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Day two of David Pecker testimony wraps in NY Trump trial; Supreme Court hears arguments on Idaho's near-total abortion ban; ND sees a flurry of campaigning among Native candidates; and NH lags behind other states in restricting firearms at polling sites.

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The Senate moves forward with a foreign aid package. A North Carolina judge overturns an aged law penalizing released felons. And child protection groups call a Texas immigration policy traumatic for kids.

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Wyoming needs more educators who can teach kids trade skills, a proposal to open 40-thousand acres of an Ohio forest to fracking has environmental advocates alarmed and rural communities lure bicyclists with state-of-the-art bike trail systems.

Mental health concerns grow over social media impact on youth

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Tuesday, December 26, 2023   

Health professionals have raised alarms about social media and its impact on young people's mental health.

Concern has grown so great that earlier this year Seattle Public Schools filed a lawsuit against social media giants like Facebook, TikTok, and YouTube - alleging the companies were creating a "youth mental health crisis."

Dr. Yolanda Evans is an associate professor of pediatrics at the University of Washington School of Medicine. She said social media has positives, like connecting young people with their friends.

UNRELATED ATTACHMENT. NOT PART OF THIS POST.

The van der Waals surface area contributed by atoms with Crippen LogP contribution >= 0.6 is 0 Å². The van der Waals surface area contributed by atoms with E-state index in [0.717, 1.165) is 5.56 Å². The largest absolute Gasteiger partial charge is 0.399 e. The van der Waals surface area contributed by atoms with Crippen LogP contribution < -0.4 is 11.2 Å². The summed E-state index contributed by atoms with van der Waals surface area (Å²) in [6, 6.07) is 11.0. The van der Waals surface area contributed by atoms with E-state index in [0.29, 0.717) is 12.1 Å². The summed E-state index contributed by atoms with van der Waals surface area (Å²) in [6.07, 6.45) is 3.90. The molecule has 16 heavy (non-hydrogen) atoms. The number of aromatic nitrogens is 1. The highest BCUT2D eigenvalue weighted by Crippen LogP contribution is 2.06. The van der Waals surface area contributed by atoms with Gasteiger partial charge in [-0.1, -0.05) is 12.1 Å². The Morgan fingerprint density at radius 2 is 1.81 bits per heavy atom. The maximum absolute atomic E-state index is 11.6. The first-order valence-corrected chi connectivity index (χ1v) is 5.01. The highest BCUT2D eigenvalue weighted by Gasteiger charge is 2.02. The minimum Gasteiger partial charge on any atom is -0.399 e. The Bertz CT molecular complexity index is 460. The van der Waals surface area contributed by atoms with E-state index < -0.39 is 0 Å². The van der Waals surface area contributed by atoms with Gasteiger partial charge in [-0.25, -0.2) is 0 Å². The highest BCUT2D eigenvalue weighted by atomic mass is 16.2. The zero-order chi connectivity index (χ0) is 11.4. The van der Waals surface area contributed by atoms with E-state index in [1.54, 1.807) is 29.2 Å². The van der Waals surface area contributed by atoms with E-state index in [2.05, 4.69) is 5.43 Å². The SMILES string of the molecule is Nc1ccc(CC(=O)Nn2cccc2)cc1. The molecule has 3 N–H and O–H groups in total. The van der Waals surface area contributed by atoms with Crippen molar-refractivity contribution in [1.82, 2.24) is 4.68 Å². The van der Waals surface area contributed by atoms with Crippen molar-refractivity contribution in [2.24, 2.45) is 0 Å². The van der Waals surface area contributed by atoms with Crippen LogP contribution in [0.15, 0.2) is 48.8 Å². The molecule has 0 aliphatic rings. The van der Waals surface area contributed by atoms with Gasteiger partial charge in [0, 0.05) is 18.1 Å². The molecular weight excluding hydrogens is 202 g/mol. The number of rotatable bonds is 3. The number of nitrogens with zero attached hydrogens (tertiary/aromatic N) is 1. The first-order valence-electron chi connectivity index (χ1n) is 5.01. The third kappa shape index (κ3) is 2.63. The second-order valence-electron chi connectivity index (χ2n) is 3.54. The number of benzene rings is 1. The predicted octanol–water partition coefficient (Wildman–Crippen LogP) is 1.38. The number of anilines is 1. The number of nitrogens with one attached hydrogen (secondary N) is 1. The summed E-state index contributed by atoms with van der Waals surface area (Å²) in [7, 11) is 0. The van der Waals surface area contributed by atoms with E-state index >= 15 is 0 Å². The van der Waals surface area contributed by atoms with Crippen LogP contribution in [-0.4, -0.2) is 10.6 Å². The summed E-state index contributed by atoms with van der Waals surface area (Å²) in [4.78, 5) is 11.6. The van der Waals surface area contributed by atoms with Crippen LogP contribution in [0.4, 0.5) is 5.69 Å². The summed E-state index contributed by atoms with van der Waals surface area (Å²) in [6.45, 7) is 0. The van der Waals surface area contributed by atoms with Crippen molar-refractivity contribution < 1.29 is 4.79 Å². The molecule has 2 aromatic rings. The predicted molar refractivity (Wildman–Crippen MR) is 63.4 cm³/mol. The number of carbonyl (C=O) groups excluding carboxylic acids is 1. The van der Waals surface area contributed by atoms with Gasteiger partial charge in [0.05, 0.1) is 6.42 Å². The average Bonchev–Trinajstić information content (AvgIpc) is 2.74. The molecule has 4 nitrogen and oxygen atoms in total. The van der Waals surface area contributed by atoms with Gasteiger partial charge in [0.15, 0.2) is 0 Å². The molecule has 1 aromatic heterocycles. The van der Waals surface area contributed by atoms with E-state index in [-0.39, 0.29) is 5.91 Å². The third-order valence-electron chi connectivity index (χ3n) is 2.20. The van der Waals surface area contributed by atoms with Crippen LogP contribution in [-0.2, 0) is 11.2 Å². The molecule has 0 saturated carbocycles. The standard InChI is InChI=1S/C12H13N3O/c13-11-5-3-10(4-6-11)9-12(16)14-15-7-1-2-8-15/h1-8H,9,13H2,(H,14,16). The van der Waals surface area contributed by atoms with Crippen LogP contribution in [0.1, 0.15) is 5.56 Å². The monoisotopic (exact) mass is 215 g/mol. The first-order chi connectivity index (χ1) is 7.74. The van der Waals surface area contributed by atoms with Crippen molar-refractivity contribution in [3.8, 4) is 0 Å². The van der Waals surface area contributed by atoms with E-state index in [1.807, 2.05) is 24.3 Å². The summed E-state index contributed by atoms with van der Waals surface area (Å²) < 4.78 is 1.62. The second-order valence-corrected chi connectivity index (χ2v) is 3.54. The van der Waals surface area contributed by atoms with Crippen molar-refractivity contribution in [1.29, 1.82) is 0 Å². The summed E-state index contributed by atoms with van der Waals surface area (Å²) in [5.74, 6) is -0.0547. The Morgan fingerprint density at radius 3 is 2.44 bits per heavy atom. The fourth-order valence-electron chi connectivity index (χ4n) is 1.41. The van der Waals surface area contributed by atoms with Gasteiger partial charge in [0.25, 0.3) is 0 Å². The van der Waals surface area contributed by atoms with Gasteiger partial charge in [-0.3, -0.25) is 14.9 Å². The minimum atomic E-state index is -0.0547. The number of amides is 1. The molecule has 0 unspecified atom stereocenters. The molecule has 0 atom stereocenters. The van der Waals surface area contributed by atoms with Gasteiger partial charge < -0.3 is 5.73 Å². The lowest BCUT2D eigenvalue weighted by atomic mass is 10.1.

However, Evans also noted that the algorithms these platforms use can exacerbate mental health issues for kids.

"My patients have been exposed to things on social media like self harm or imagery that really was disturbing," said Evans, "and it's hard to stop it or block it."

School districts around the country have joined the lawsuit against social media companies.

In May, U.S. Surgeon General Dr. Vivek Murthy issued an advisory saying social media poses "a risk of harm to the mental health and well-being of children and adolescents."

Evans said parents can play a role in reducing the harms of social media.

"We as adults can also help our kids learn how to be more savvy consumers of things," said Evans, "and teach them what's a reputable source? Why would you trust that content versus other content? What is it that the person's saying or doing that might be false?"

Evans added that the effort to rein in social media's impacts must extend beyond parents.

"All of us need to be involved," said Evans. "The companies for sure need more in terms of regulation and changes with the algorithms and, as adults, also helping kids learn how do we use this for something that can be helpful?"




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